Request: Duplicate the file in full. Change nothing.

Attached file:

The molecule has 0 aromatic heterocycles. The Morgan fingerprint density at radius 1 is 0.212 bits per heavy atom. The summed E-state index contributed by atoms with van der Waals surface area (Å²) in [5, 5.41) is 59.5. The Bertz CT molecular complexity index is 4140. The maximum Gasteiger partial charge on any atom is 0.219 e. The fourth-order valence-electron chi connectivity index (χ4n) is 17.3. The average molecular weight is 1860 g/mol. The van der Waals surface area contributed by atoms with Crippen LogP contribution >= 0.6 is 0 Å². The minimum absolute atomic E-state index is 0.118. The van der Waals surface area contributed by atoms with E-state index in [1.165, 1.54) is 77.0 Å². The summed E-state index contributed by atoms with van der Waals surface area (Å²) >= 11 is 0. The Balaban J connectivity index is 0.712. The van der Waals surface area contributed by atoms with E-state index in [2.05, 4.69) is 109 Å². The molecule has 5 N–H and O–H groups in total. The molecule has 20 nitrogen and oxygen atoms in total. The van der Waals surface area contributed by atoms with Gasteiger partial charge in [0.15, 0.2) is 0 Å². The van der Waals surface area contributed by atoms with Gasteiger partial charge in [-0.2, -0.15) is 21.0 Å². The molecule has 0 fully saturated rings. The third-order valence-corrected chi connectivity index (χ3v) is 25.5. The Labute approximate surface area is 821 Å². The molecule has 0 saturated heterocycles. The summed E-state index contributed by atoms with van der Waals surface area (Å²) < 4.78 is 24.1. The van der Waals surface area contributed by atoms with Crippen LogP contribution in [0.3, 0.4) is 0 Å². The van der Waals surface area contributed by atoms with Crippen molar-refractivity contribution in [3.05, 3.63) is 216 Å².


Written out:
The molecule has 0 aromatic heterocycles. The Morgan fingerprint density at radius 1 is 0.212 bits per heavy atom. The summed E-state index contributed by atoms with van der Waals surface area (Å²) in [5, 5.41) is 59.5. The Bertz CT molecular complexity index is 4140. The maximum Gasteiger partial charge on any atom is 0.219 e. The fourth-order valence-electron chi connectivity index (χ4n) is 17.3. The average molecular weight is 1860 g/mol. The van der Waals surface area contributed by atoms with Crippen LogP contribution >= 0.6 is 0 Å². The minimum absolute atomic E-state index is 0.118. The van der Waals surface area contributed by atoms with E-state index in [1.165, 1.54) is 77.0 Å². The summed E-state index contributed by atoms with van der Waals surface area (Å²) >= 11 is 0. The Balaban J connectivity index is 0.712. The van der Waals surface area contributed by atoms with E-state index in [2.05, 4.69) is 109 Å². The molecule has 5 N–H and O–H groups in total. The molecule has 20 nitrogen and oxygen atoms in total. The van der Waals surface area contributed by atoms with Gasteiger partial charge in [0.15, 0.2) is 0 Å². The van der Waals surface area contributed by atoms with Gasteiger partial charge in [-0.2, -0.15) is 21.0 Å². The molecule has 0 fully saturated rings. The third-order valence-corrected chi connectivity index (χ3v) is 25.5. The Labute approximate surface area is 821 Å². The molecule has 0 saturated heterocycles. The summed E-state index contributed by atoms with van der Waals surface area (Å²) < 4.78 is 24.1. The van der Waals surface area contributed by atoms with Crippen LogP contribution in [0.3, 0.4) is 0 Å². The van der Waals surface area contributed by atoms with Crippen molar-refractivity contribution in [3.05, 3.63) is 216 Å².